Lexical Markup Framework

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Language resource management - Lexical markup framework (LMF; ISO 24613:2008), is the ISO International Organization for Standardization ISO/TC37 standard for natural language processing (NLP) and machine-readable dictionary (MRD) lexicons.[1] The scope is standardization of principles and methods relating to language resources in the contexts of multilingual communication and cultural diversity.

Objectives of LMF

The goals of LMF are to provide a common model for the creation and use of lexical resources, to manage the exchange of data between and among these resources, and to enable the merging of large number of individual electronic resources to form extensive global electronic resources.

Types of individual instantiations of LMF can include monolingual, bilingual or multilingual lexical resources. The same specifications are to be used for both small and large lexicons, for both simple and complex lexicons, for both written and spoken lexical representations. The descriptions range from morphology, syntax, computational semantics to computer-assisted translation. The covered languages are not restricted to European languages but cover all natural languages. The range of targeted NLP applications is not restricted. LMF is able to represent most lexicons, including WordNet, EDR and PAROLE lexicons.

History of LMF

In the past, lexicon standardization has been studied and developed by a series of projects like GENELEX, EDR, EAGLES, MULTEXT, PAROLE, SIMPLE and ISLE. Then, the ISO/TC37 National delegations decided to address standards dedicated to NLP and lexicon representation. The work on LMF started in Summer 2003 by a new work item proposal issued by the US delegation. In Fall 2003, the French delegation issued a technical proposition for a data model dedicated to NLP lexicons. In early 2004, the ISO/TC37 committee decided to form a common ISO project with Nicoletta Calzolari (CNR-ILC Italy) as convenor and Gil Francopoulo (Tagmatica France) and Monte George (ANSI USA) as editors. The first step in developing LMF was to design an overall framework based on the general features of existing lexicons and to develop a consistent terminology to describe the components of those lexicons. The next step was the actual design of a comprehensive model that best represented all of the lexicons in detail. A large panel of 60 experts contributed a wide range of requirements for LMF that covered many types of NLP lexicons. The editors of LMF worked closely with the panel of experts to identify the best solutions and reach a consensus on the design of LMF. Special attention was paid to the morphology in order to provide powerful mechanisms for handling problems in several languages that were known as difficult to handle. 13 versions have been written, dispatched (to the National nominated experts), commented and discussed during various ISO technical meetings. After five years of work, including numerous face-to-face meetings and e-mail exchanges, the editors arrived at a coherent UML model. In conclusion, LMF should be considered a synthesis of the state of the art in NLP lexicon field.

Current stage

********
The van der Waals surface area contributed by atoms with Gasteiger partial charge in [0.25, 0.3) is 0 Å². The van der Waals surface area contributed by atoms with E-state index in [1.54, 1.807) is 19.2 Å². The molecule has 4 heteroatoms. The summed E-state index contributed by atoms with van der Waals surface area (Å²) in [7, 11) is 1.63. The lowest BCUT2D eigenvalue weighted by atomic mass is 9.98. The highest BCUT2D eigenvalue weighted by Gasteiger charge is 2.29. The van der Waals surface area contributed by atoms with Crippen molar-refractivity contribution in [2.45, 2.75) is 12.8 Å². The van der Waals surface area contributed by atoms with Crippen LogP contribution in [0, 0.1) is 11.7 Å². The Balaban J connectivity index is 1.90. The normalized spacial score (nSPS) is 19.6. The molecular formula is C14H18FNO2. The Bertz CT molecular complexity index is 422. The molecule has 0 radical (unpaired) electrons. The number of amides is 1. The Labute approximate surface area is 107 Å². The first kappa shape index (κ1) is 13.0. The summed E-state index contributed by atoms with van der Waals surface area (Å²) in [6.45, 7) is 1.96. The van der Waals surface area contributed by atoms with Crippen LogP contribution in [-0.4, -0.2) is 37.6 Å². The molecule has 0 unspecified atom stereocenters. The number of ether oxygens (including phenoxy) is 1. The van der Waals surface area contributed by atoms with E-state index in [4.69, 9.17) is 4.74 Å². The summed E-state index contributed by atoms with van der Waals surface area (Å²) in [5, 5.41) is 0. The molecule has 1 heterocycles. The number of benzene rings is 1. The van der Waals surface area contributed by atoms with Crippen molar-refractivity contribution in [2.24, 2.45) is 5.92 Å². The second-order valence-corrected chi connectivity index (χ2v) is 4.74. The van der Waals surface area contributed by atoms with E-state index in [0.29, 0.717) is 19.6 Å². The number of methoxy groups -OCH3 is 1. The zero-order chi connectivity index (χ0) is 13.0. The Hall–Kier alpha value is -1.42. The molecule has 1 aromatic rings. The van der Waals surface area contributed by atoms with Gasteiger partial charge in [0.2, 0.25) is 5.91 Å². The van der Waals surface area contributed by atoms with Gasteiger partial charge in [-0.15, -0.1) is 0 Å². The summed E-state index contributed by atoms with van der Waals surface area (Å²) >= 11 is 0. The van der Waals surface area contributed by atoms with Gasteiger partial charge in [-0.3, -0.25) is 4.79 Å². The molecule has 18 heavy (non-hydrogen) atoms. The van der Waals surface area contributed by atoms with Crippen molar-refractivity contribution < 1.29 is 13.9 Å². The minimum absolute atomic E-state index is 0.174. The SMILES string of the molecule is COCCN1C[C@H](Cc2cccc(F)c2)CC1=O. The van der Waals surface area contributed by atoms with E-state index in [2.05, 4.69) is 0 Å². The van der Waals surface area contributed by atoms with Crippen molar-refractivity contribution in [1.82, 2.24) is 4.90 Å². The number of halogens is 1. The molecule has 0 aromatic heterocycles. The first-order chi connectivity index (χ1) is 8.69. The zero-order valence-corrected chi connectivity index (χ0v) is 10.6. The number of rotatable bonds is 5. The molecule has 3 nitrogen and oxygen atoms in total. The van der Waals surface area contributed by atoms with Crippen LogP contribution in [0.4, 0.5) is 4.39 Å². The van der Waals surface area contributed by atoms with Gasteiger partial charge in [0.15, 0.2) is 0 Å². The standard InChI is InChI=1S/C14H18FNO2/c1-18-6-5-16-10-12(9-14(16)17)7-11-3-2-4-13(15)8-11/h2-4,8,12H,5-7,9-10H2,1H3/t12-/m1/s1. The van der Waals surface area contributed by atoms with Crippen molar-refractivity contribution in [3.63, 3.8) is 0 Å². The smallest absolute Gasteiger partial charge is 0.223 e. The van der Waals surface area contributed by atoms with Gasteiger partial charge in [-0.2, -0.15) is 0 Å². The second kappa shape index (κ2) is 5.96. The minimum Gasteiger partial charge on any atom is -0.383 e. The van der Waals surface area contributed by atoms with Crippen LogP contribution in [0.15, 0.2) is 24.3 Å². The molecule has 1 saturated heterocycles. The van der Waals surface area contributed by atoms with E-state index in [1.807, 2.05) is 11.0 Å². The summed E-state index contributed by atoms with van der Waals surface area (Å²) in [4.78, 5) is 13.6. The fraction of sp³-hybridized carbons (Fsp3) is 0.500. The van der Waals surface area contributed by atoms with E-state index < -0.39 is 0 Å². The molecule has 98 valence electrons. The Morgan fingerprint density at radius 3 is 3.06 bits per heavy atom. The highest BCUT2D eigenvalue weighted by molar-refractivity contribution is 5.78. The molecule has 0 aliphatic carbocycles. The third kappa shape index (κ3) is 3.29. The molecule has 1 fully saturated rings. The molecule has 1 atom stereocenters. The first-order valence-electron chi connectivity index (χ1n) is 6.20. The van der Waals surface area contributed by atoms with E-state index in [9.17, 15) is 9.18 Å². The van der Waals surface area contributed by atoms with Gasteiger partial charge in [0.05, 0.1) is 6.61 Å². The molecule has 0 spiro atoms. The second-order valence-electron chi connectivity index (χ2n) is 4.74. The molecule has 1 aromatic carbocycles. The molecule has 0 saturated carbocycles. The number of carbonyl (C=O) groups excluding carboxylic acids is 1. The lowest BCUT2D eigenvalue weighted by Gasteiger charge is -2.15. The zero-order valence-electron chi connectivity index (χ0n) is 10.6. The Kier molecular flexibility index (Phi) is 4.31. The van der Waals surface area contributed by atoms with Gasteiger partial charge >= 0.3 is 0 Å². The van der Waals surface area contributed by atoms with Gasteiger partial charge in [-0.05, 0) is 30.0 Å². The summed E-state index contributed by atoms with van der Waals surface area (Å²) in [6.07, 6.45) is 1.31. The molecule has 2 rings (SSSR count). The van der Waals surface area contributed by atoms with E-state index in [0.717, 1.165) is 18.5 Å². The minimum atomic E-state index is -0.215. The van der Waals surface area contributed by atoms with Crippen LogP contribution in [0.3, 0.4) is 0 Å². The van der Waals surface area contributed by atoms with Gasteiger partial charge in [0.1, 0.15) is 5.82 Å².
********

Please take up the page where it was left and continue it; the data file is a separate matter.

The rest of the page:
The ISO number is 24613. The LMF specification has been published officially as an International Standard on 17 November 2008.

LMF as one of the members of the ISO/TC37 family of standards

The ISO/TC37 standards are currently elaborated as high level specifications and deal with word segmentation (ISO 24614), annotations (ISO 24611 aka MAF, ISO 24612 aka LAF, ISO 24615 aka SynAF, and ISO 24617-1 aka SemAF/Time), feature structures (ISO 24610), multimedia containers (ISO 24616 aka MLIF), and lexicons (ISO 24613). These standards are based on low level specifications dedicated to constants, namely data categories (revision of ISO 12620), language codes (ISO 639), scripts codes (ISO 15924), country codes (ISO 3166) and Unicode (ISO 10646).

The two level organization forms a coherent family of standards with the following common and simple rules:

  • the high level specification provides structural elements that are adorned by the standardized constants;
  • the low level specifications provide standardized constants as metadata.

Key standards used by LMF

The linguistics constants like /feminine/ or /transitive/ are not defined within LMF but are recorded in the Data Category Registry (DCR) that is maintained as a global resource by ISO/TC37 in compliance with ISO/IEC 11179-3:2003.[2] And these constants are used to adorn the high level structural elements.

The LMF specification complies with the modeling principles of Unified Modeling Language (UML) as defined by Object Management Group (OMG). The structure is specified by means of UML class diagrams. The examples are presented by means of UML instance (or object) diagrams.

An XML DTD is given in an annex of the LMF document.

Model structure

LMF is composed of the following components:

  • The core package that is the structural skeleton which describes the basic hierarchy of information in a lexical entry.
  • Extensions of the core package which are expressed in a framework that describes the reuse of the core components in conjunction with the additional components required for a specific lexical resource.

The extensions are specifically dedicated to morphology, MRD, NLP syntax, NLP semantics, NLP multilingual notations, NLP morphological patterns, multiword expression patterns, and constraint expression patterns.

A tiny example

In the following example, the lexical entry is associated with a lemma clergyman and two inflected forms clergyman and clergymen. The language coding is set for the whole lexical resource. The language value is set for the whole lexicon as shown in the following UML instance diagram.